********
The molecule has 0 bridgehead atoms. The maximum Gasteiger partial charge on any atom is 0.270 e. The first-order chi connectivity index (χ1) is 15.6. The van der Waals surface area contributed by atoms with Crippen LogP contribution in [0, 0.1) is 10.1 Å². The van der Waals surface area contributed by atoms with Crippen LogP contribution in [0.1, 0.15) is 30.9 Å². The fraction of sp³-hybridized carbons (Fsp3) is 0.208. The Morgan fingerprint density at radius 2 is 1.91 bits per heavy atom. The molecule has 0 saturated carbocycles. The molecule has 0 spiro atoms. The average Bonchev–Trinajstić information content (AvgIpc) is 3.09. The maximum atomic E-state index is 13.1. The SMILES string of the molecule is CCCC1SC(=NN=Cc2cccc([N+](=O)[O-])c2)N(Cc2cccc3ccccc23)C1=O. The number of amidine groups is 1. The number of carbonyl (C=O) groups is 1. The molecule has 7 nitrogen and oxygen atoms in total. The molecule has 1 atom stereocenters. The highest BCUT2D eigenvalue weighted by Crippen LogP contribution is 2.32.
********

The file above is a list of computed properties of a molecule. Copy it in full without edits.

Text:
The molecule has 0 bridgehead atoms. The maximum Gasteiger partial charge on any atom is 0.270 e. The first-order chi connectivity index (χ1) is 15.6. The van der Waals surface area contributed by atoms with Crippen LogP contribution in [0, 0.1) is 10.1 Å². The van der Waals surface area contributed by atoms with Crippen LogP contribution in [0.1, 0.15) is 30.9 Å². The fraction of sp³-hybridized carbons (Fsp3) is 0.208. The Morgan fingerprint density at radius 2 is 1.91 bits per heavy atom. The molecule has 0 saturated carbocycles. The molecule has 0 spiro atoms. The average Bonchev–Trinajstić information content (AvgIpc) is 3.09. The maximum atomic E-state index is 13.1. The SMILES string of the molecule is CCCC1SC(=NN=Cc2cccc([N+](=O)[O-])c2)N(Cc2cccc3ccccc23)C1=O. The number of amidine groups is 1. The number of carbonyl (C=O) groups is 1. The molecule has 7 nitrogen and oxygen atoms in total. The molecule has 1 atom stereocenters. The highest BCUT2D eigenvalue weighted by Crippen LogP contribution is 2.32.